A 24 year old Marica Peel says she’s spent the last six months trying to prove to the Canada Revenue Agency that she has been separated from her former partner, and the father of her son, for the past three and a half years.
She has spent $700 on lawyer’s fees trying to show Canada Revenue Agency she is a single mother.But she said despite doing everything the agency has asked of her, she’s been told she still owes $4,500 and her child benefit payments have stopped.
Peel said she got a letter from the CRA last spring telling her she was being audited and that the agency wanted proof of her separation to confirm that the child benefit she had been receiving was the right amount. But Peel didn’t have utility bills dating back to the date of separation, nor did her ex-partner.
She said she explained this and the agency told her there was another option: get an official separation agreement, spelling out all the pertinent dates.
“We got that signed by both me and my ex, and by two different lawyers,” Peel said, adding she spent $700 on legal fees. “The CRA told me that that would be enough and then a month later they told me it wasn’t going to work.”
She said, “I am such a small person going against the government, the CRA. How do I do that, how does a person do that?”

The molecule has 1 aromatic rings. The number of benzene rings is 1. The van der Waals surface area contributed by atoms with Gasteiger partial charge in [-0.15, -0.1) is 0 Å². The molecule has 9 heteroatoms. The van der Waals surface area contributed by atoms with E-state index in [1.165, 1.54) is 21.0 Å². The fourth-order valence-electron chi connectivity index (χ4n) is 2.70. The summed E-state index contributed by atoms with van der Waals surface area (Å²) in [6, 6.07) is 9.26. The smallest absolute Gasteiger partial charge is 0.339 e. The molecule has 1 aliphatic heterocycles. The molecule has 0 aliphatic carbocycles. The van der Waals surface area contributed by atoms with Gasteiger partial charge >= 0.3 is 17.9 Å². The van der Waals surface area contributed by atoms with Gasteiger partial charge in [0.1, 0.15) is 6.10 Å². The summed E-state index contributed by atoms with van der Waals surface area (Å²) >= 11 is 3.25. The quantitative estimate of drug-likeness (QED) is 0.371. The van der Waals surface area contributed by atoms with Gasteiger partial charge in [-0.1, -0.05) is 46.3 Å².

The CRA has faced mounting criticism in recent weeks, with critics saying that it targets ordinary Canadians people with diabetes being refused disability tax credits or retail employees threatened with losing their staff discounts.
Canada’s auditor general issued his own scathing report last week, finding that more than half of the 53 million calls the agency received ended with either a busy signal or a pre-recorded message.The report also found that when auditors placed calls to the agency, they got incorrect information from CRA agents 30 per cent of the time.
NDP MP Charlie Angus said the CRA is dealing with a worsening reputation. He said, “They can’t find the billions that are being hid offshore, and yet they’ll go after single moms and deny their kids basic benefits at Christmas time?”
In an emailed statement, a spokesperson for National Revenue Minister Diane Lebouthillier said it is false that the CRA goes after ordinary Canadians but leaves the “big fish” alone.